Fendi Bicoastal Parties Draw Stars from Ansel Elgort to Awkwafina

Courtesy of Fendi; Photography:Neil Rasmus for Billy Farrell Agency/BFA
Ansel Elgort and Chloe Sevigny

Ansel Elgort and Chloe Sevigny celebrated the Italian label’s hotly anticipated capsule collection Tuesday night in New York; three hours later, Joe Jonas and Awkwafina did the same in L.A.

How do you turn a worldwide debut into a truly global affair?

The launch of Fendi Mania might be a cool model to follow, with the Italian label hosting nine kick-off parties within a 24-hour period, starting in Shanghai and then trickling across the time zones, from Hong Kong to Kuwait, Paris, Moscow and points beyond, wrapping up with the final two events Tuesday evening in New York and L.A.

Ansel Elgort, Chloe Sevigny and Olivia Palermo were among the wall-to-wall crush of guests at Fendi’s Madison Avenue store, while a few hours later, Joe Jonas, Presley Gerber and Awkwafina were seen at the label’s Rodeo Drive boutique. “I want to wear this as my wedding dress,” joked the Crazy Rich Asians actress about her logo-centric skirt, top and purse.

Emblazoned with a bold graphic design, a Fendi-Fila mashup created by Instagram artist @Hey_Reilly, a few pieces initially were teased on the brand’s Fall 2018 menswear runway before becoming the expansive Fendi Mania collection for men, women and children that debuted Tuesday (it’s in boutiques and online starting today, with availability planned through the end of 2018).

The logo’s birth on social media also was reflected in the key activity planned for each party, with glass photo booths constructed to feature Fendi Mania framing, with photographers on hand to ensure your iPhone photos could be taken effortlessly.

Fendi Mania’s wide-ranging styles, meanwhile, include ready to wear, accessories, swimwear, boots, bags, scarves in silk or fur and more, with prices likewise highly varied: A pair of terry socks for men or women will set you back $140, while Fendi’s iconic leather Baguette likewise has been imbued with the Mania treatment in an allover logo print and fringe accents, and at $5,900 is sure to become a collector’s item.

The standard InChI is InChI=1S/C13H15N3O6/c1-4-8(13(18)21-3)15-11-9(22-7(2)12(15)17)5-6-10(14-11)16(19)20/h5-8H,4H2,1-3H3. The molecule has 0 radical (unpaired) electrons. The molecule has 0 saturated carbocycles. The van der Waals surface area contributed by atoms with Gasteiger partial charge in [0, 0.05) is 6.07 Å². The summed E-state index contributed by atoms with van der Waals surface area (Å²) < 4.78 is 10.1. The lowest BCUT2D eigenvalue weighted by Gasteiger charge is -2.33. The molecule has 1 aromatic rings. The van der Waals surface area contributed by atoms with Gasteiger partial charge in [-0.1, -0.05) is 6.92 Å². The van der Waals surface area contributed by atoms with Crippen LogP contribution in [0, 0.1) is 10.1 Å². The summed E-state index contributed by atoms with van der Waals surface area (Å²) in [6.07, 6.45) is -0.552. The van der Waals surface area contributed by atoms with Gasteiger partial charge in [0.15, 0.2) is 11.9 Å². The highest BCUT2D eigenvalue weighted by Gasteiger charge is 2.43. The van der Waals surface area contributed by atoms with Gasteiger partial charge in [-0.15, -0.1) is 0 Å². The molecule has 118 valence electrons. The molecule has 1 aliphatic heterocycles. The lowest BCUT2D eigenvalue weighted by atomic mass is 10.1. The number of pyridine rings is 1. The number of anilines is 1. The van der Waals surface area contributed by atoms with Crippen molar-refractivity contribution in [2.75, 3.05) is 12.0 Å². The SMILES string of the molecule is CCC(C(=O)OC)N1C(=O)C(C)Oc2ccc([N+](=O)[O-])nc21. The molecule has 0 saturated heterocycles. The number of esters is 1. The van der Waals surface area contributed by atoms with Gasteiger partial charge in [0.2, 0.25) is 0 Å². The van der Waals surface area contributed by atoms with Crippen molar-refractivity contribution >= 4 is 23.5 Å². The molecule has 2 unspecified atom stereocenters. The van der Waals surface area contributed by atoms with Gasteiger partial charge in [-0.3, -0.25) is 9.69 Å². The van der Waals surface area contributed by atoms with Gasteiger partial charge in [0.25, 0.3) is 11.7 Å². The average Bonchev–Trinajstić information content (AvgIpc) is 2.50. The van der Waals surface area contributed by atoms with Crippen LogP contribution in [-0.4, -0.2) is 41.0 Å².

No stranger to collecting fashion, Sevigny said her love of vintage Fila is just one reason she’s enticed by Fendi Mania. “When I was a teenager, I worked in the Stamford Town Center at the Polo Ralph Lauren, and across the hall was a Fendi,” the actress noted. “It was this mysterious, glamorous store I would walk by and peek in; I didn’t feel like I was allowed to go in for some reason because of the price tags and the luxury surrounding it. I grew up in Darien, Connecticut, which was really waspy and wasn’t a Fendi town, so Fendi to me represented this whole other side of luxury. And then coming into [New York], I would see these strong, bitchy women wearing it, and I thought, Maybe that’s what Fendi is. So of course I fell in love with it.”

Dilone is among the models appearing in the Fendi Mania campaign lensed by New York-based photographer Cass Bird, and on Tuesday night in New York she talked about what she loved about the project. “The clothes are just fun to wear,” the 24-year-old model said. “You feel like a boss, chill and laid-back and also a little bit sexy. It’s always cool to see older brands keeping it fresh and making it cool and hip for all of us.”

As its name implies, Fendi Mania may not be for those who prefer their logos on the subtle side. But as love of branding has circled back to top fashion trends — especially when labels can marry the idea with athleisure styling — fashion fans are considering how logo dressing fits into their lives. “It’s pretty minimal for me, but it also depends — the more comfortable I’m getting with myself and expressing myself creatively, I’m throwing out all the rules I once had in my head,” Dilone said. “So who knows? Maybe I could do a lot of logos in one outfit.”

While she embraces logos, Sevigny admitted that applying them to her personal style requires a balancing act. “I try and find bags with little to no logos, and I’m not into clashing logos; that’s very hard to pull off,” she said. “But something like this is a great way for someone who’s younger and into fashion to have a piece of Fendi and enjoy that piece of glamour, however that emboldens them and makes them feel powerful. And we are living in a capitalist society, so you gotta roll with it.”